The naturally conforming reflecting end for a conical Wave-guide is such a sphere, just as the conforming end for a cylindrical wave-guide is a flat plate. It is believed that the reason that the spherical end is superior is that fewer higher order modes need be excited in reflection from such an end than from a fiat end, or that the degree of such excitation is less. It is further believed that higher order modes can be excited in the large end of the resonator which are undetectable through the input and output structures located at the small end, where these modes are below cut-off. They are however, detectable in that such coupling between modes may cause a reduction in the Q factor of the desired mode.Since the curvature of the end plate cannot be altered as the resonator is tuned, the curvature of this end plate is also a factor which does not scale during the tuning of the cavity. It thus will cause slight perturbation of the modes. It appears to be possible to employ this perturbation to offset the effects of the perturbation due to the gap around the plunger, which also varies during tuning. This generally requires empirical adjustment of the plunger radius of curvature until the Q factor remains good over the tuning range.As a feature of the third concept, an absorber is provided in the back cavity, behind the plunger or base plate and around the rim of the base plate. Successful use has also been made in experiment of grooves made in the face of the plate and partially filled with absorbing material.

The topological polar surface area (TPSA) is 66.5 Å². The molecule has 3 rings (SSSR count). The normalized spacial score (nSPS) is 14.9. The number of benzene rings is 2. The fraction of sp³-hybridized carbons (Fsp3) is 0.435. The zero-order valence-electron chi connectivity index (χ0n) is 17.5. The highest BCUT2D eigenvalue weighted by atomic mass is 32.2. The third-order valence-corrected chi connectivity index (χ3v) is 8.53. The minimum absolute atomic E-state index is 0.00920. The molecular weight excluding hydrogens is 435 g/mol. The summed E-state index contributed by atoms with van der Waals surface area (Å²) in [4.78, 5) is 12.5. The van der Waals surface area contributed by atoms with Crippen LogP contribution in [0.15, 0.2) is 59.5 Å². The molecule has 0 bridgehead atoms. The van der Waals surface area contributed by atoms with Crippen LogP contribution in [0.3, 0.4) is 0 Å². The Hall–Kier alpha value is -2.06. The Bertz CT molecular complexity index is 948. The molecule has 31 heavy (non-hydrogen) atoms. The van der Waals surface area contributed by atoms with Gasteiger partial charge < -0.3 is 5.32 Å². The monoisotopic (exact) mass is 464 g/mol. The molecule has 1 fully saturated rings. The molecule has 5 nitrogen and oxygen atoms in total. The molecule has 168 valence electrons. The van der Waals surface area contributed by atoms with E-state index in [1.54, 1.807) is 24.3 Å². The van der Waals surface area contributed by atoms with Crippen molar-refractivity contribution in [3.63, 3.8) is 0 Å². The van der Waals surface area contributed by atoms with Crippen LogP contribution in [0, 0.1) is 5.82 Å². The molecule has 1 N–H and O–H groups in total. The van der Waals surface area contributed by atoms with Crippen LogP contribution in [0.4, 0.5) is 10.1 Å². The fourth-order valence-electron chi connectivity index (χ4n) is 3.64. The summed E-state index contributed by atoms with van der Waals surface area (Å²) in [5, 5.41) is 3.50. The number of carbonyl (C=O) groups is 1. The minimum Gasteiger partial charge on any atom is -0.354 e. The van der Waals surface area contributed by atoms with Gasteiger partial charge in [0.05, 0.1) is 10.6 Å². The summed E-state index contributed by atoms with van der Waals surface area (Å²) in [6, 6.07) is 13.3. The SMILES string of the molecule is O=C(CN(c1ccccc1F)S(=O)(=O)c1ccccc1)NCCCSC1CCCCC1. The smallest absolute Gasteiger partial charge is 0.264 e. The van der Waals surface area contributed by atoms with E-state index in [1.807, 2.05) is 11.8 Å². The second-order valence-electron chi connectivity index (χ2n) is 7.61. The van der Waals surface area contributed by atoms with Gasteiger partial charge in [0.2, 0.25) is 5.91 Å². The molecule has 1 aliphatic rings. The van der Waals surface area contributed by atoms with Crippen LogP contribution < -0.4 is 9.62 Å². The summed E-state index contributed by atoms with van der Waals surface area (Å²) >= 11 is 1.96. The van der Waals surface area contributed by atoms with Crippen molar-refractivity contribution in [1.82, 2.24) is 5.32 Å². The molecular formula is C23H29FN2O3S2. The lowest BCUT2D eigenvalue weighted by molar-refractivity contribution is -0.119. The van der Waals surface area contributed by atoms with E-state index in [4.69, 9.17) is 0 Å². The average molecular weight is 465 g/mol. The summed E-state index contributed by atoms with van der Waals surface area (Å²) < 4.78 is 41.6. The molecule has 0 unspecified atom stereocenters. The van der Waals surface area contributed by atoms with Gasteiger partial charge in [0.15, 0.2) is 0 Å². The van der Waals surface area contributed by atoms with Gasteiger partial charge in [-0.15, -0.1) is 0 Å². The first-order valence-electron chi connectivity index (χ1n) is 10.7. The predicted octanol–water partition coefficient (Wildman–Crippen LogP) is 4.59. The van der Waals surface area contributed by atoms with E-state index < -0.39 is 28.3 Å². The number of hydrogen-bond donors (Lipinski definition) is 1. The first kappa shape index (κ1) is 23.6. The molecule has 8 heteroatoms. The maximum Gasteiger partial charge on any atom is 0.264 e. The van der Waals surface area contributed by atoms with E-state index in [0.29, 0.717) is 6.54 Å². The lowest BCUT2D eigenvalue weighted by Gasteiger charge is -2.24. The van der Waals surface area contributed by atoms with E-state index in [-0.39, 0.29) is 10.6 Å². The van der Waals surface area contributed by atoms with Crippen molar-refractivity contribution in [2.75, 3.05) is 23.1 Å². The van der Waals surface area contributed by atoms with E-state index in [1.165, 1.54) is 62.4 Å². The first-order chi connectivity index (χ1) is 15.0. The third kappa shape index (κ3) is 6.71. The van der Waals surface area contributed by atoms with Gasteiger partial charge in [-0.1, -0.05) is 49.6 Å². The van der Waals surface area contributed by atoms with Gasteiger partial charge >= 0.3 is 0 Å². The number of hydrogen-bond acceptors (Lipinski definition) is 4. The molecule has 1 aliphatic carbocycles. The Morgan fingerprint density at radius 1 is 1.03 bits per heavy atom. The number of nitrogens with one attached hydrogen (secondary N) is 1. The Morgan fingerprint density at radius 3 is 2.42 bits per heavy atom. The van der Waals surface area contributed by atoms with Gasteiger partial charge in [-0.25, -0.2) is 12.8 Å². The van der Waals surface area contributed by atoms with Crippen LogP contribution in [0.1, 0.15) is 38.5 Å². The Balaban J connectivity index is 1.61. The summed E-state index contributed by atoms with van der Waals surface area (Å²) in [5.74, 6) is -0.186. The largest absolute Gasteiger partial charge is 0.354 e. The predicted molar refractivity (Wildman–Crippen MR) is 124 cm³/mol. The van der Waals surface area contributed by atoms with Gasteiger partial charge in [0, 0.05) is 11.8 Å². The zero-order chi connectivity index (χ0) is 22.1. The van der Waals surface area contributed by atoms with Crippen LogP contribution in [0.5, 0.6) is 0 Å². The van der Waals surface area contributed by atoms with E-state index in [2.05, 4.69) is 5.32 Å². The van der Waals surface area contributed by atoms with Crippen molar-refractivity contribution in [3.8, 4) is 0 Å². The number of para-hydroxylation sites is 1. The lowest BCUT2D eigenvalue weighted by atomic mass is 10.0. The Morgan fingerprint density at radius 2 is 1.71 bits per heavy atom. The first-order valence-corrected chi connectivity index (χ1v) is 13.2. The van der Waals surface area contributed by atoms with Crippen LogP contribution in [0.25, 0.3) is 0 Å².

Thank you @Mulletron for looking at this discrepancy, which enables me to correct this mistake: My description of the quantum mode number "p" for the longitudinal direction of a cylindrical cavity in http://forum.nasaspaceflight.com/index.php?topic=36313.msg1318217#msg1318217 should be corrected from "number of full-wave patterns along the longitudinal length " to "number of half-wave patterns along the longitudinal length "QuoteThe first subscript (m) is the azimuthal mode number: it indicates the number of full-wave patterns around the circumference of the cylindrical cavity. It is zero for modes in which there is no variation in the circumferential direction.The second subscript (n) is the radial mode number: it indicates the number of half-wave patterns across the diameter. The radial mode number (n) plus one indicates the number of nodes across the diameter (counting as nodes the end nodes).The third subscript (p) is the longitudinal mode number. It indicates the number of full-wave patterns along the longitudinal length of the waveguide. It is zero for modes in which there is no variation in the longitudinal direction.to:The first subscript (m) is the azimuthal mode number: it indicates the number of full-wave patterns around the circumference of the cavity. It is zero for modes in which there is no variation in the circumferential direction.The second subscript (n) is the radial mode number: it indicates the number of half-wave patterns across the diameter. The radial mode number (n) plus one indicates the number of nodes across the diameter (counting as nodes the end nodes). The radial mode number (n) minus one indicates the number of middle nodes across the diameter (not counting as nodes the end nodes). The radial mode number (n) cannot be zero.The third subscript (p) is the longitudinal mode number. It indicates the number of half-wave patterns along the longitudinal length of the cavity. It is zero for modes in which there is no variation in the longitudinal direction.I double-checked the others (m and n) and I am sure that they are correct. The US Navy reference is correct. GO NAVY !Concerning, "m" "the azimuthal mode number: it indicates the number of full-wave patterns around the circumference of the cavity, all the descriptive references you brought up agree (as we previously discussed in this thread).Concerning "n" (the radial mode number that "indicates the number of half-wave patterns across the diameter"), the Wikipedia link is incorrect -I didn't have the time to check the history of that Wiki entry to see what is the history of that Wikipedia error. When I have the time I will examine that and I will correct the entry in Wikipedia.To make the long story short, the quantum mode numbers have to respect the boundary conditions:1) In the circumferential direction there is really no boundary, the condition is one of periodicity, hence m must be the number of full waves in the circumferential direction. All references agree2) In the radial and longitudinal directions, the boundary conditions (electrical conductivity at the surfaces) are at each end of the diametral direction or at each end of the longitudinal direction. There is no boundary condition at the center of the circular cross-section other than symmetry or antisymmetry (unless it would be a double-concentric cylinder having an inner conductive cylinder in addition to the outer conductive cylindrical surface) hence a half-wave can be supported within the diameter direction and a half-wave can be supported within the longitudinal direction. Hence the radial and longitudinal directions n and p are the number of half-waves in both directions, just like a rectangular cavity.